Verdi at 200: Muti’s Macbeth

Entertainment and More

Phyllis Dreazen | 10/16/2013, 6:03 p.m.
Chicago is celebrating Giuseppe Verdi's 200th birthday with myriad events. Riccardo Muti, acknowledged the world's greatest Verdi conductor, led the ...

Chicago is celebrating Giuseppe Verdi's 200th birthday with myriad events. Riccardo Muti, acknowledged the world's greatest Verdi conductor, led the Chicago Symphony Orchestra, chorus and soloists in Macbeth, and on Verdi's actual birthday, October 10, his performance of Verdi's Requiem at Symphony Center will be simulcast in Millennium Park and streamed worldwide. Additionally, the Chicago Opera Theatre opened its season with the composer's rarely performed Joan of Arc, and Lyric Opera opened its season with Otello and has scheduled La Traviata for later in the season. There have been lectures and Phillip Gossett led a day's seminar on Joan. What have we learned about Verdi?

What is most important in Verdi performance?

As Macbeth made clear, for Maestro Muti it is what the composer wrote. Opening rehearsals to students, press and others, for the better part of a week he gave the equivalent of a graduate seminar, shared his process of achieving a Verdian mind-meld. Like a scholar teaching Torah, he says: 'Pay attention to what is written on the page. The text is clear: Do what it says; don't add, subtract or rewrite.' Like a Rebbe, guru or other spiritual mentor he works with his resources, each according to his, her or their needs and understanding. He was demanding: the dynamic ppp (Verdi writes many) is not p or pp; similarly the rare fff is not ff or f. There is a big difference between an eighth note or rest and a sixteenth. There are other directions: mysteriously, ghostly. trembling, dying, spoken, almost spoken that tell what Verdi had in mind. Muti was relentless, sitting at the piano, singing some parts, giving orchestra cues. It was all in the service of recreating, realizing the composer's intentions. In those moments when things got tense, or tired, Maestro Muti had a joke; ragazza, ragazze, ragazzi (boys/girls); an invitation for pizza, or to sing at a jail, or teasing the soloists about one thing or another. Mastery comes with age: when Mr. Muti was at Ravinia 40 years ago, he was gorgeous and insanely talented. But, with no crystal ball it was not assured that he would one day be il Maestro del mondo, one of the most honored conductors of this time. In the beginning, many orchestra players were older than he was. He tells the story of being so awed when he first conducted the CSO, that when he returned to Europe and was asked about the legendary brass section, he was at a loss. Of course, every day ameliorated that problem. What did all of this mean for the audience? With no staging or sets, no director to have to compromise with, no distractions, there was only the music--and the orchestra and chorus who keep getting more sensitively attuned to Mr. Muti's musical demands. Listeners are unlikely to hear the equal of this Macbeth and will surely never hear it done better.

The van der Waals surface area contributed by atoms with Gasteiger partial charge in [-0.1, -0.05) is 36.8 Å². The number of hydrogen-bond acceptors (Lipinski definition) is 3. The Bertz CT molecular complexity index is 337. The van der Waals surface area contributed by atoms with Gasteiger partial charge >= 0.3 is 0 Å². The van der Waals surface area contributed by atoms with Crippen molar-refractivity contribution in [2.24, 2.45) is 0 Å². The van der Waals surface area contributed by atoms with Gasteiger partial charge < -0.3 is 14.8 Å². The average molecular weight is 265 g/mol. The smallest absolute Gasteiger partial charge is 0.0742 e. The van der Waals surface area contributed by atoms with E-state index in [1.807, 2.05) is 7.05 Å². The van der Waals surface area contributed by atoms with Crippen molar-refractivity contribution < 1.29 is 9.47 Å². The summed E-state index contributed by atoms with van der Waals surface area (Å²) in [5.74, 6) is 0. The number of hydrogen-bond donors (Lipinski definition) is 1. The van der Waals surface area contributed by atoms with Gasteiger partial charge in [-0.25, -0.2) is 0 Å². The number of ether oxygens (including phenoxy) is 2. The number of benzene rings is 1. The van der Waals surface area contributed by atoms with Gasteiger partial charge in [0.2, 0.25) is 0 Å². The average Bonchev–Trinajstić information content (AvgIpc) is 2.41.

What about the singers? Verdi, it is related, carefully chose dramatic singers rather than merely beautiful voices for these principal roles. Though it took a moment to accept the laughing young woman in jeans at rehearsal as the evil Lady Macbeth, Tatiana Serjan, who also sang in the Requiem, soon made her case as belonging to line of great Ladys of the past. Luca Salsi was an impetuous, effective Macbeth. Russian bass Dmitry Belosselskiy (Banquo) had an especially fine lower register. Tenors Francesco Meli (Macduff) and Antonello Ceran (Malcolm) were excellent. If the universe is fair, newcomers bass Gianluca Buratto (Assassin/Doctor) and soprant Simge Buyukedes (Lady-in-Waiting) should have big careers.

Reading the bios of the cast, most of whom were making Chicago debuts and most of whom have previously worked with Maestro Muti, it becomes clear that he views them as his living legacy. His many recordings will tell how things were. His singers will show the future how things should be.